Power Generation, Transmission, and Use

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Looking Ahead


CEIR Report Map


Maryland Power Plants and the Environment (CEIR-18)

3.3.4 State Distribution System and Reliability Planning

Following several incidents of storms and outages in Maryland during 2010 and 2011, the PSC initiated Rulemaking 43 (RM43) to consider revisions to State regulations in regard to electric company reliability and service quality standards, “including, but not limited to: service interruption, downed wire repair and service quality standards; vegetation management standards; annual reliability reporting; and the availability of penalties for failure to meet the standards.” On April 17, 2012, the new regulations were adopted including the following:

Utilities must submit an annual report outlining their performance with respect to these regulations. In addition, the utilities are required to have a Major Outage Event Plan on file with the PSC providing a description of and procedures for its response to major events, as well as performance measures associated with the assessment of the implementation of the Major Outage Event Plan.

Being able to detect outages during storms or during normal operations has been a challenge for utilities. Historically, utilities have relied on customers to report local outages. With the advent of new technologies, being able to “see” conditions on the distribution grid in real-time is becoming a reality. Maryland utilities with PSC-approved advanced metering infrastructure (AMI) plans have either finished installing or are in the process of installing AMI in their respective service territories. While AMI allows for electronic reading of customer meter information, the communication network created by the advanced meters also serves to provide much needed information on the current status of the distribution grid. (For more information on AMI and smart grid capability, see Section 5.5.3.)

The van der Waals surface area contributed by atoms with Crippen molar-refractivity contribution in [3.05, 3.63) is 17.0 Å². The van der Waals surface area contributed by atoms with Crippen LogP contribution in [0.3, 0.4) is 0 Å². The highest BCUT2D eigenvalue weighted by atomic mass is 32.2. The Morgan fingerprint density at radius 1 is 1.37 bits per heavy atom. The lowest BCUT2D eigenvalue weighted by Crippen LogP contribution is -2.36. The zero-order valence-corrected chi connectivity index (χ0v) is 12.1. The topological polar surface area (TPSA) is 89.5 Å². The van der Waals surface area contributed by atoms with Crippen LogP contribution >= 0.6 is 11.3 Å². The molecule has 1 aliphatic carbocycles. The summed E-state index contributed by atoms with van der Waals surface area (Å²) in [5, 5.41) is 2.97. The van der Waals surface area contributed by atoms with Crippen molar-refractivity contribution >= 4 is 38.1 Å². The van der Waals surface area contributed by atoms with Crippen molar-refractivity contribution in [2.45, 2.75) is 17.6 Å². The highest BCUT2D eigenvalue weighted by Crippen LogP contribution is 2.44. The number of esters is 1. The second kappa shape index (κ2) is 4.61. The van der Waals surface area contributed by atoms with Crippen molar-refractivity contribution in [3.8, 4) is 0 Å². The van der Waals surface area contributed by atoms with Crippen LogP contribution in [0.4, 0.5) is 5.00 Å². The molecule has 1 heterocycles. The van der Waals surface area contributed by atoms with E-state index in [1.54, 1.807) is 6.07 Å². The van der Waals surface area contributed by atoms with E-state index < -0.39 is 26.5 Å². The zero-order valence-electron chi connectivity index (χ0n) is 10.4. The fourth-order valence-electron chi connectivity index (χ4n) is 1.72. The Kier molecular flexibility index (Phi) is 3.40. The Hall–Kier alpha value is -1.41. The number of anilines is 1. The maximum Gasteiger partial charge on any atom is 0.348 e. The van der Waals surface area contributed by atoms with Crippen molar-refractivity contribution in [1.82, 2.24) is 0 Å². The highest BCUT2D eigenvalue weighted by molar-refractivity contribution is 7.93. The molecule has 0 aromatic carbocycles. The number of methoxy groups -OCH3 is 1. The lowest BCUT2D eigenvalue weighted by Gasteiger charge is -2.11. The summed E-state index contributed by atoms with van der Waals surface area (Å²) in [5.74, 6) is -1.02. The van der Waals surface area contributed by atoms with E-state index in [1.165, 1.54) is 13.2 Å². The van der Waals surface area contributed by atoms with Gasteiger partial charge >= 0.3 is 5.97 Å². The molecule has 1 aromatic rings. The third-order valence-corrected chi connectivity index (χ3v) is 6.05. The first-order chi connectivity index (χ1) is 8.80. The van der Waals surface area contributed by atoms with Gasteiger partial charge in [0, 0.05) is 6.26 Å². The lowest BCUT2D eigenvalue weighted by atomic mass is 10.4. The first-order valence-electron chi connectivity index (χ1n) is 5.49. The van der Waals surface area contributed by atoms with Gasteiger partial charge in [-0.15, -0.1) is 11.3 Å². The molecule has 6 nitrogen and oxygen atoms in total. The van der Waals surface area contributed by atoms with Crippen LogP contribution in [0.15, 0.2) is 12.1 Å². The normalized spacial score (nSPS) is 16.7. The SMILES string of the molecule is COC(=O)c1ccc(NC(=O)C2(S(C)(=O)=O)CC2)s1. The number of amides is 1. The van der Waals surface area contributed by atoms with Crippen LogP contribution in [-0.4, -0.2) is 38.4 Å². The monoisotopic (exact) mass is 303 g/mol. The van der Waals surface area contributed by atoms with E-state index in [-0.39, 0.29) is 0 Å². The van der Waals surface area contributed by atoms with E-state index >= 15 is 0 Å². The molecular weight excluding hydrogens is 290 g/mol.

Click to OpenThe 2012 DerechoDamage from severe storms can be extensive and costly to repair. Some jurisdictions utilize a rider to fund storm-related repairs. In Maryland, the costs of storm repairs are included in the utility’s overall revenue requirement which determines a utility’s rates as approved by the PSC. In BGE’s 2011 annual report submitted in its last rate case filed in July 2012, the utility noted that incidental costs associated with Hurricane Irene totaled $41.1 million. In a PSC March 2011 rate order, BGE was authorized to defer, as a regulatory asset, $15.8 million in storm costs incurred during the winter storms that took place in February 2010. These costs are being amortized over a five-year period that began in December 2010.

On December 2, 2015, the PSC adopted proposed regulations regarding the reliability and service quality standards. The proposed regulations established numerical reliability standards in terms of allowable number of outage minutes for calendar years 2016 through 2019.

Maryland Public Service Commission Mail Log No. 179783.

2012 Derecho Timeline through Radar Imagery

On June 29, 2012, a major storm system known as a derecho (“deh-REY-cho”) formed and moved across Illinois through the Ohio Valley and Mid-Atlantic states, travelling roughly 600 miles in about 10 hours. During the event, the National Weather Service received over 800 preliminary thunderstorm wind reports with peak wind gusts ranging from 80-100 miles per hour. The morning after the event, electric utilities, rural electric cooperatives, and municipalities reported approximately 4.2 million customers without power across 11 states and the District of Columbia. In Maryland, the total number of customers without power reached 899,171, accounting for about one-third of all customers in Maryland.


Source: National Weather Service,